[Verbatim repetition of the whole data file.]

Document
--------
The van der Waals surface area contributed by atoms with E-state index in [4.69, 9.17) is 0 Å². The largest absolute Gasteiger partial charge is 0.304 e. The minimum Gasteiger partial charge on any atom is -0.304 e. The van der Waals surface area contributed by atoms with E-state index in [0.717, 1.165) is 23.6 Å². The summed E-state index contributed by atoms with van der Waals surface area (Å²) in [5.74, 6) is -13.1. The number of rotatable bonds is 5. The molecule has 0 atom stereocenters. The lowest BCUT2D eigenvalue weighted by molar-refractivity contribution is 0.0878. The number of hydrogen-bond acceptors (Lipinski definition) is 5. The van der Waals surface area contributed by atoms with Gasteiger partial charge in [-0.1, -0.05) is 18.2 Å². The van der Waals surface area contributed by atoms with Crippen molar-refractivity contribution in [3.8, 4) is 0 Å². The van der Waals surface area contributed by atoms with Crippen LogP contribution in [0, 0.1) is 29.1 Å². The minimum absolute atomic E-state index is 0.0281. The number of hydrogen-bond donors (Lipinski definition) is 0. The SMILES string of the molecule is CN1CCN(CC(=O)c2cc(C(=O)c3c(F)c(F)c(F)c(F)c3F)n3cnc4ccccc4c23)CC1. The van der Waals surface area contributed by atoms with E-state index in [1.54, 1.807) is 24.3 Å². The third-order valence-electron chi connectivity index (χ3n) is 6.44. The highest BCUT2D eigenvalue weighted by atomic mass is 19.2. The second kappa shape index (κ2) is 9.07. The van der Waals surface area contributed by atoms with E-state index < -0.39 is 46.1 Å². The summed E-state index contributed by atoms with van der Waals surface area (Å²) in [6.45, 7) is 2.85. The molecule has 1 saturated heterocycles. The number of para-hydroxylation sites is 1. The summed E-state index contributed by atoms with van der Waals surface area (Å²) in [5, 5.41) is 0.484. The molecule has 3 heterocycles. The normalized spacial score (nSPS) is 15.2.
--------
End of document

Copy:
The van der Waals surface area contributed by atoms with E-state index in [4.69, 9.17) is 0 Å². The largest absolute Gasteiger partial charge is 0.304 e. The minimum Gasteiger partial charge on any atom is -0.304 e. The van der Waals surface area contributed by atoms with E-state index in [0.717, 1.165) is 23.6 Å². The summed E-state index contributed by atoms with van der Waals surface area (Å²) in [5.74, 6) is -13.1. The number of rotatable bonds is 5. The molecule has 0 atom stereocenters. The lowest BCUT2D eigenvalue weighted by molar-refractivity contribution is 0.0878. The number of hydrogen-bond acceptors (Lipinski definition) is 5. The van der Waals surface area contributed by atoms with Gasteiger partial charge in [-0.1, -0.05) is 18.2 Å². The van der Waals surface area contributed by atoms with Crippen molar-refractivity contribution in [3.8, 4) is 0 Å². The van der Waals surface area contributed by atoms with Crippen LogP contribution in [0, 0.1) is 29.1 Å². The minimum absolute atomic E-state index is 0.0281. The number of hydrogen-bond donors (Lipinski definition) is 0. The SMILES string of the molecule is CN1CCN(CC(=O)c2cc(C(=O)c3c(F)c(F)c(F)c(F)c3F)n3cnc4ccccc4c23)CC1. The van der Waals surface area contributed by atoms with E-state index in [1.54, 1.807) is 24.3 Å². The third-order valence-electron chi connectivity index (χ3n) is 6.44. The highest BCUT2D eigenvalue weighted by atomic mass is 19.2. The second kappa shape index (κ2) is 9.07. The van der Waals surface area contributed by atoms with E-state index < -0.39 is 46.1 Å². The summed E-state index contributed by atoms with van der Waals surface area (Å²) in [6.45, 7) is 2.85. The molecule has 1 saturated heterocycles. The number of para-hydroxylation sites is 1. The summed E-state index contributed by atoms with van der Waals surface area (Å²) in [5, 5.41) is 0.484. The molecule has 3 heterocycles. The normalized spacial score (nSPS) is 15.2.